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I've not seen this video, but lived in the area, around the time these cars were being made. My dad was a huge, huge fan of them, and I remember hearing him talk about the changes year-to-year, and he schooled me on car design based on the 1st gen Escort, so I grew up working on them.

Very informative video, and very neat to see the early computer modeling to understand physical strength, and explains why the CVH was so robust. Their designs paid off - that engine not only met the necessary emissions, but I witnessed both carb and FI models meet standards without the cat (no exaggeration).

That car was such a good melding of cheap, reliable, and technological advancement (not just in cars, but the computations and communications necessary).
 

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I watched the video again, and it's got a lot of interesting details.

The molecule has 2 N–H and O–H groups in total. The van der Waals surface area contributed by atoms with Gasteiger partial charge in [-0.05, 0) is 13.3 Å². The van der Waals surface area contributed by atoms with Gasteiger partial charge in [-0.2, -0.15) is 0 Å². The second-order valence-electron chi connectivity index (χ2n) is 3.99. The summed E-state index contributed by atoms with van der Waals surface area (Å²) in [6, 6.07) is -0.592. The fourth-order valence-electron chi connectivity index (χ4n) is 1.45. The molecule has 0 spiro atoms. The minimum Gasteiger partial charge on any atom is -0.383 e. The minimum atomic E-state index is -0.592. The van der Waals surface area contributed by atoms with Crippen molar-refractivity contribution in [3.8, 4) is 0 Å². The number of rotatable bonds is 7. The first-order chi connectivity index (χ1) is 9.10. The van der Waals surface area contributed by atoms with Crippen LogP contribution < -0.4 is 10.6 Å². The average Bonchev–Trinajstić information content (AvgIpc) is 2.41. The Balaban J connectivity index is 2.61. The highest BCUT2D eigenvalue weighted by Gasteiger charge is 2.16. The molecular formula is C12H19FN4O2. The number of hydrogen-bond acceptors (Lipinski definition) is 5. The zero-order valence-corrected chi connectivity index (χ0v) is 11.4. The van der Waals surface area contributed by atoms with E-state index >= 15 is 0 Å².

It's surprising how much computers were used in the years leading up to 1980. In this case, the "Cyber 176" unit with all its data storage was huge, but performing finite analysis even back then.

But it's also pretty neat to see the special equipment they had to help shape steering wheels and dashboards out of clay.

The red prototype car appears to be sporting the sporty English aluminum four hole wheels around the 13:30 mark.

The engineers were quite proud of the automatic transmission (or transaxle) made for the car that supposedly got within one mpg of the manual transmission, and featured a much touted "splitter gear", whatever that is.
 
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